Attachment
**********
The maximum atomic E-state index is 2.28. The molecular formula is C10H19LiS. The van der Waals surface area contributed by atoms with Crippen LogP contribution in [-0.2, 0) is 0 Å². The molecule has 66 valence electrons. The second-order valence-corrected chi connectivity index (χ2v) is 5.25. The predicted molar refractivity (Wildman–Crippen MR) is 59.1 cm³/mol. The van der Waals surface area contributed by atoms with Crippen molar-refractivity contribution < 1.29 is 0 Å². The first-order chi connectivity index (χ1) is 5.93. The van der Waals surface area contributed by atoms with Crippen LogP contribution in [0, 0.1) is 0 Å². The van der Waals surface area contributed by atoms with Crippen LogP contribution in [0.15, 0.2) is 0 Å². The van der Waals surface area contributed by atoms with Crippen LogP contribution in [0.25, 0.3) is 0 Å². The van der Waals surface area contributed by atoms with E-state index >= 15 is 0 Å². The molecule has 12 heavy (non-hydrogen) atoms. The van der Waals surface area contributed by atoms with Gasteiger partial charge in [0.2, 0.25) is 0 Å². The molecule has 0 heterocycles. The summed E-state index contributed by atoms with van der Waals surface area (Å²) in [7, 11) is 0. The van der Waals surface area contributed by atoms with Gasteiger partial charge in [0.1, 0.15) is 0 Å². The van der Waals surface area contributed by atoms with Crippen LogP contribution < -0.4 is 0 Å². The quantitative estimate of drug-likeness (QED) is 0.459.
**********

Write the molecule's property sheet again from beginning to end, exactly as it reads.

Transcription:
The maximum atomic E-state index is 2.28. The molecular formula is C10H19LiS. The van der Waals surface area contributed by atoms with Crippen LogP contribution in [-0.2, 0) is 0 Å². The molecule has 66 valence electrons. The second-order valence-corrected chi connectivity index (χ2v) is 5.25. The predicted molar refractivity (Wildman–Crippen MR) is 59.1 cm³/mol. The van der Waals surface area contributed by atoms with Crippen molar-refractivity contribution < 1.29 is 0 Å². The first-order chi connectivity index (χ1) is 5.93. The van der Waals surface area contributed by atoms with Crippen LogP contribution in [0, 0.1) is 0 Å². The van der Waals surface area contributed by atoms with Crippen LogP contribution in [0.15, 0.2) is 0 Å². The van der Waals surface area contributed by atoms with Crippen LogP contribution in [0.25, 0.3) is 0 Å². The van der Waals surface area contributed by atoms with E-state index >= 15 is 0 Å². The molecule has 12 heavy (non-hydrogen) atoms. The van der Waals surface area contributed by atoms with Gasteiger partial charge in [0.2, 0.25) is 0 Å². The molecule has 0 heterocycles. The summed E-state index contributed by atoms with van der Waals surface area (Å²) in [7, 11) is 0. The van der Waals surface area contributed by atoms with Gasteiger partial charge in [0.1, 0.15) is 0 Å². The van der Waals surface area contributed by atoms with Crippen LogP contribution < -0.4 is 0 Å². The quantitative estimate of drug-likeness (QED) is 0.459.